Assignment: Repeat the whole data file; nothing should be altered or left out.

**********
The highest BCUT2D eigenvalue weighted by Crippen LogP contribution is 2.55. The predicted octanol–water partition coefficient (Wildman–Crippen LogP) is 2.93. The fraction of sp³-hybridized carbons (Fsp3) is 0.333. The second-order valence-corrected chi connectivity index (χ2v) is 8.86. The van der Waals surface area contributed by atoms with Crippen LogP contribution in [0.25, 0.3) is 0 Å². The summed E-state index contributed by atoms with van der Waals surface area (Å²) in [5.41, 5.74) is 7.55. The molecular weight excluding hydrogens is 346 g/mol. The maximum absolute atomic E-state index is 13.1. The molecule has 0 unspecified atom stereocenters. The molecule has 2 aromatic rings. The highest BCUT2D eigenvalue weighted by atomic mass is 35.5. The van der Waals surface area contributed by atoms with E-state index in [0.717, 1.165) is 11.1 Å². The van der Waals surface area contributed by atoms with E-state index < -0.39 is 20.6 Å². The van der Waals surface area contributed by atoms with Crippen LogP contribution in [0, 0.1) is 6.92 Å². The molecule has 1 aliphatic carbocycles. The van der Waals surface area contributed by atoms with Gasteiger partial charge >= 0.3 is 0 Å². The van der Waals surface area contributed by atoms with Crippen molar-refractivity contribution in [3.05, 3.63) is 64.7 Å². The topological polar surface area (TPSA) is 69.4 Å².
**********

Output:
The highest BCUT2D eigenvalue weighted by Crippen LogP contribution is 2.55. The predicted octanol–water partition coefficient (Wildman–Crippen LogP) is 2.93. The fraction of sp³-hybridized carbons (Fsp3) is 0.333. The second-order valence-corrected chi connectivity index (χ2v) is 8.86. The van der Waals surface area contributed by atoms with Crippen LogP contribution in [0.25, 0.3) is 0 Å². The summed E-state index contributed by atoms with van der Waals surface area (Å²) in [5.41, 5.74) is 7.55. The molecular weight excluding hydrogens is 346 g/mol. The maximum absolute atomic E-state index is 13.1. The molecule has 0 unspecified atom stereocenters. The molecule has 2 aromatic rings. The highest BCUT2D eigenvalue weighted by atomic mass is 35.5. The van der Waals surface area contributed by atoms with E-state index in [0.717, 1.165) is 11.1 Å². The van der Waals surface area contributed by atoms with E-state index < -0.39 is 20.6 Å². The van der Waals surface area contributed by atoms with Crippen LogP contribution in [0, 0.1) is 6.92 Å². The molecule has 1 aliphatic carbocycles. The van der Waals surface area contributed by atoms with Gasteiger partial charge >= 0.3 is 0 Å². The van der Waals surface area contributed by atoms with Crippen molar-refractivity contribution in [3.05, 3.63) is 64.7 Å². The topological polar surface area (TPSA) is 69.4 Å².